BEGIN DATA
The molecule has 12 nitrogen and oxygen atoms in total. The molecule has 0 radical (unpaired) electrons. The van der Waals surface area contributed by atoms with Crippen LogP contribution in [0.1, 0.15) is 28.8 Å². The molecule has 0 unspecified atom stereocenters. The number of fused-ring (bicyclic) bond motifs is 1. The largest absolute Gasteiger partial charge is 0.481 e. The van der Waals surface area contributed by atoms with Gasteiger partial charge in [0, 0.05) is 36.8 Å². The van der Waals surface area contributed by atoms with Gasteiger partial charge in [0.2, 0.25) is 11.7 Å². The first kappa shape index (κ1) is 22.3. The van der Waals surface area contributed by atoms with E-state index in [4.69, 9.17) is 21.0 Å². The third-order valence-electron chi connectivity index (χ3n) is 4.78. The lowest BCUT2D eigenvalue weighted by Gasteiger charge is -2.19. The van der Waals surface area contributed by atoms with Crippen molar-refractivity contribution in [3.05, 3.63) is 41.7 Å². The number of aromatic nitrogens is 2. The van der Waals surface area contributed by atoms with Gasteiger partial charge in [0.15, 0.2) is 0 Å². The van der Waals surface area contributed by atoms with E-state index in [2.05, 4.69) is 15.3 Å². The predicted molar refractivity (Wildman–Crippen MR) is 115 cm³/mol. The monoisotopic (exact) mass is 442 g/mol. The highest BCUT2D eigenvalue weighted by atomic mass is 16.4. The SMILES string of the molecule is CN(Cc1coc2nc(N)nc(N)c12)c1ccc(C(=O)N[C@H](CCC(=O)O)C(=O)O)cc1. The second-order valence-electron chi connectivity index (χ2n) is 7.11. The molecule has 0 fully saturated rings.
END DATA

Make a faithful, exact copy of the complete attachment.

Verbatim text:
The molecule has 12 nitrogen and oxygen atoms in total. The molecule has 0 radical (unpaired) electrons. The van der Waals surface area contributed by atoms with Crippen LogP contribution in [0.1, 0.15) is 28.8 Å². The molecule has 0 unspecified atom stereocenters. The number of fused-ring (bicyclic) bond motifs is 1. The largest absolute Gasteiger partial charge is 0.481 e. The van der Waals surface area contributed by atoms with Gasteiger partial charge in [0, 0.05) is 36.8 Å². The van der Waals surface area contributed by atoms with Gasteiger partial charge in [0.2, 0.25) is 11.7 Å². The first kappa shape index (κ1) is 22.3. The van der Waals surface area contributed by atoms with E-state index in [4.69, 9.17) is 21.0 Å². The third-order valence-electron chi connectivity index (χ3n) is 4.78. The lowest BCUT2D eigenvalue weighted by Gasteiger charge is -2.19. The van der Waals surface area contributed by atoms with Crippen molar-refractivity contribution in [3.05, 3.63) is 41.7 Å². The number of aromatic nitrogens is 2. The van der Waals surface area contributed by atoms with Gasteiger partial charge in [0.15, 0.2) is 0 Å². The van der Waals surface area contributed by atoms with E-state index in [2.05, 4.69) is 15.3 Å². The predicted molar refractivity (Wildman–Crippen MR) is 115 cm³/mol. The monoisotopic (exact) mass is 442 g/mol. The highest BCUT2D eigenvalue weighted by atomic mass is 16.4. The SMILES string of the molecule is CN(Cc1coc2nc(N)nc(N)c12)c1ccc(C(=O)N[C@H](CCC(=O)O)C(=O)O)cc1. The second-order valence-electron chi connectivity index (χ2n) is 7.11. The molecule has 0 fully saturated rings.